She said the state health plan’s “open enrollment” period should be put on a calendar year basis. She described the problems teachers have in knowing which health-plan option to choose in the spring when deductibles and premiums for various coverages aren’t known because legislators don’t pass a budget until the summer.
On retirement, Susan Eldridge said the state’s employer contribution should increase and cost-of-living raises that have been neglected in recent years should be restored. Over the last 10 years, the teachers said, the state gave only 1 percent increases or none at all and instead relied on what investments were doing.
“Our state is going to have to step up and fund its part of retirement,” Lina Drinkard said.
The educators called for the state to fund one more day of paid personal leave per year ó without a deduction in pay ó and allow personal leave for teacher assistants who require a substitute.
Classroom teachers and media specialists now receive one day of personal paid leave, but $50 is deducted if that happens on a student day.
Personal leave could be used for things such as closing on a home, the death of a close friend or relative, going to court for a divorce or traffic ticket, graduation of a family member, birth of a grandchild, a college visitation or a personal emergency.
Some confusion seemed to exist over the state and local policies on rehiring retired teachers.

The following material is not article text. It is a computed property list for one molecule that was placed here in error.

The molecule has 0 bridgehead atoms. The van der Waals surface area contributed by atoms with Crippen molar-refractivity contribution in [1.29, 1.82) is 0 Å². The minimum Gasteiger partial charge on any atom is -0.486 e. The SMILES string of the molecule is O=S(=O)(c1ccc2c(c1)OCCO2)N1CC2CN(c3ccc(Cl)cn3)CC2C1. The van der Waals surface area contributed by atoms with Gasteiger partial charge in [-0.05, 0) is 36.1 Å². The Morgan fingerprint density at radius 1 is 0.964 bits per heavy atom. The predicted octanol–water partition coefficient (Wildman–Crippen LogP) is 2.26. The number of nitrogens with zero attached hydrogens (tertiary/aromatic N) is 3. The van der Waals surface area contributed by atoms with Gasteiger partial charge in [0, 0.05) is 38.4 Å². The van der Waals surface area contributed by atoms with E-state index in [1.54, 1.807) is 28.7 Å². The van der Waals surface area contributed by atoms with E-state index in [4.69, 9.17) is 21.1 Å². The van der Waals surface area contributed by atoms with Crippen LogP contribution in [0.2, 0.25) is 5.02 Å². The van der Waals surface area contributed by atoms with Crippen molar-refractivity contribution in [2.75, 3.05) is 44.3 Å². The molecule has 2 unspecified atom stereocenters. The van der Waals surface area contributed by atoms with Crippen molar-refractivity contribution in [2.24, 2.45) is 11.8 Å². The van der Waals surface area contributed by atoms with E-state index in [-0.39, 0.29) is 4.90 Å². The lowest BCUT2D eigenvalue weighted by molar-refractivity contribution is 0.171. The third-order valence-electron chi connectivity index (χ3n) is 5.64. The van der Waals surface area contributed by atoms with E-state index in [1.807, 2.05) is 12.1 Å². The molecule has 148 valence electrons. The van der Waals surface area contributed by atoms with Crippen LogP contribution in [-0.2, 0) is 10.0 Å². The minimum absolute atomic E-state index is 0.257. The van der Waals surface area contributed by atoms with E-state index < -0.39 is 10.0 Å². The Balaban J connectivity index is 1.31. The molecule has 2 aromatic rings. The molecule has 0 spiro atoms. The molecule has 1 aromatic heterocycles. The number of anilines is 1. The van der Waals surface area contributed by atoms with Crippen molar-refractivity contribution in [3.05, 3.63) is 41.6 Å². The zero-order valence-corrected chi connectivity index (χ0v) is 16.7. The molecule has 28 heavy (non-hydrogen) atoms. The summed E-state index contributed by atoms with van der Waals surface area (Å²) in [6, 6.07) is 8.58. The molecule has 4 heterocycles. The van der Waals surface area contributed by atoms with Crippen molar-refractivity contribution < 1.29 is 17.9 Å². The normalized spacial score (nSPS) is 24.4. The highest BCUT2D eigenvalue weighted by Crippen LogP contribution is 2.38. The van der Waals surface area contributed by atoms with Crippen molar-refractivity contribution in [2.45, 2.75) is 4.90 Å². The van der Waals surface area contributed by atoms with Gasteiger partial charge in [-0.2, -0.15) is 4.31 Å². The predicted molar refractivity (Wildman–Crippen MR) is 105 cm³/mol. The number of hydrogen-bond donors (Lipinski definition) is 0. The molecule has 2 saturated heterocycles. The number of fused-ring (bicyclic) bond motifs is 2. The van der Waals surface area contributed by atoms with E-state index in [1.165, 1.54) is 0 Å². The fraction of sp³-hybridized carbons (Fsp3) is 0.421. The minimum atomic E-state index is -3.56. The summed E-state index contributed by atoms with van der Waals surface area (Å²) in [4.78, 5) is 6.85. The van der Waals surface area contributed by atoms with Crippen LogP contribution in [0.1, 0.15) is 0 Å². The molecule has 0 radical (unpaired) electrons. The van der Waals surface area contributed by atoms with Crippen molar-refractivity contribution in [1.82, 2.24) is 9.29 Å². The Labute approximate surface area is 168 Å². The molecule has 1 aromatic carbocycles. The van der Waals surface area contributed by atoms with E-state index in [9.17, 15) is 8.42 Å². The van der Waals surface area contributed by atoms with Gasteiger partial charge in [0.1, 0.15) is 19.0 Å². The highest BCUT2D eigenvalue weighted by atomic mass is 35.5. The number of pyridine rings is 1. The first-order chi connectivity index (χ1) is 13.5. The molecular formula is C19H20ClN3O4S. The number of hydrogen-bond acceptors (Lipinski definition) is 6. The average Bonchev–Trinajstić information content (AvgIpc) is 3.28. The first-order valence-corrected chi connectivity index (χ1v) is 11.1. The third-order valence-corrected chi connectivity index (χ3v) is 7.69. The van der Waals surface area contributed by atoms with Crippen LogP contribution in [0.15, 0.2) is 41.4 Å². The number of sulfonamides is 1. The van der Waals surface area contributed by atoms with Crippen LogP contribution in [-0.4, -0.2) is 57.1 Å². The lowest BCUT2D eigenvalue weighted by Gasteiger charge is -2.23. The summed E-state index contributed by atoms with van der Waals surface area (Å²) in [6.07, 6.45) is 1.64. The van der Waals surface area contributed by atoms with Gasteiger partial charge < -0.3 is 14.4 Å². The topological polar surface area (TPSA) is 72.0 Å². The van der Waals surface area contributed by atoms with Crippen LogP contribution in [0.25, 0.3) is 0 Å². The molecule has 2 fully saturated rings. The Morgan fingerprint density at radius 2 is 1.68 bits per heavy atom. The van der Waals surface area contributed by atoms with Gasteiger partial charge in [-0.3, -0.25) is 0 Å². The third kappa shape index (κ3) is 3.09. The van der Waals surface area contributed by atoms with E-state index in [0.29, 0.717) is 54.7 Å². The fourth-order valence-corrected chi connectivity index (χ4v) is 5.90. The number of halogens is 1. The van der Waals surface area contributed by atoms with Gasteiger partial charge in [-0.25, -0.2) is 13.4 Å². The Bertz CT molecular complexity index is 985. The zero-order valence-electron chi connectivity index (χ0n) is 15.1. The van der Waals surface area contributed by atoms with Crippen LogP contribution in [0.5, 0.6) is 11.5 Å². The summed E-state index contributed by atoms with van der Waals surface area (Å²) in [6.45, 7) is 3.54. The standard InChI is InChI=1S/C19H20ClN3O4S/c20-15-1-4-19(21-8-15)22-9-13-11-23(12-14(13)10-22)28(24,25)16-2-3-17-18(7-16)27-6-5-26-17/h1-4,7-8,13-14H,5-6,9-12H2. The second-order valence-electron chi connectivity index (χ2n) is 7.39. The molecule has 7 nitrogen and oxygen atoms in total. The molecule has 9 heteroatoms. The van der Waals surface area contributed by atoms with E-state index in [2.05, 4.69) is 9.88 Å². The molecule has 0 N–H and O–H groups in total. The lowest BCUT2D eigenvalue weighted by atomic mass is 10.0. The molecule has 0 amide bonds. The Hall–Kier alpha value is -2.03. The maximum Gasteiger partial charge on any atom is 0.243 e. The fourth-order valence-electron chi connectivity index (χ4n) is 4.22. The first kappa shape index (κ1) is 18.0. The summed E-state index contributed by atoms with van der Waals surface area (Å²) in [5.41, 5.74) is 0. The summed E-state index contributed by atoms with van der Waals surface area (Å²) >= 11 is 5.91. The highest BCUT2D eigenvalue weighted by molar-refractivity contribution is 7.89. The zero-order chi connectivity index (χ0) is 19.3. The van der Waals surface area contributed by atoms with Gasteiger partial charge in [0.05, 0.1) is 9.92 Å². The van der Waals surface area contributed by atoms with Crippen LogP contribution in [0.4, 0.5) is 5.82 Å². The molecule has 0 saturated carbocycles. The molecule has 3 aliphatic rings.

“Is there a movement to encourage not rehiring?” asked Nancy Whitman, a first-grade teacher at Rockwell Elementary.
“There is in Rowan County,” Coates said, noting she has a teacher neighbor who was not rehired at Elizabeth Hanford Dole Elementary.
Teachers said the legislation allowing the state to rehire retired teachers ends June 30. The NCAE wants school systems’ ability to rehire retirees to be extended to at least October 2011.
Lina Drinkard noted that every time a retiree is hired it’s for one year, and it’s supposed to be done only to fill positions where a new teacher can’t be recruited and hired.
The retirees are especially important in taking math, science and special education positions that the school system has trouble filling, Drinkard said. While the pay for retirees is more, the real costs and frustration to the school system is investing time and money in the development of new teachers and seeing them leave for higher-paying jobs after three years, Drinkard said.
She noted that the state had 12,000 new teaching positions to fill this year, but colleges and universities in North Carolina only graduated 3,800 teachers. “We have a real problem with what we’re doing, and we have to do better,” she said.
The NCAE supports collective bargaining but not the right to strike. Coates supports the efforts toward collective bargaining, but Steen said he would oppose it.
“North Carolina has to stay a Right to Work state,” he said.
Steen said the issues raised Saturday are matters of money and fiscal responsibility. Finding a clear balance is tough, he said. North Carolina faces a lot of challenges as it grows, diversifies and its educational system competes with students all over the world, Steen said.
“And part of that formula is how we pay teachers,” he acknowledged.
Forty hours a week is not representative of the time teachers spend outside the classroom grading, planning, meeting and doing paperwork, Murtaugh said.
“We really need to keep an eye on maintaining salaries and benefits” and making sure they are as competitive as possible with other states, she said.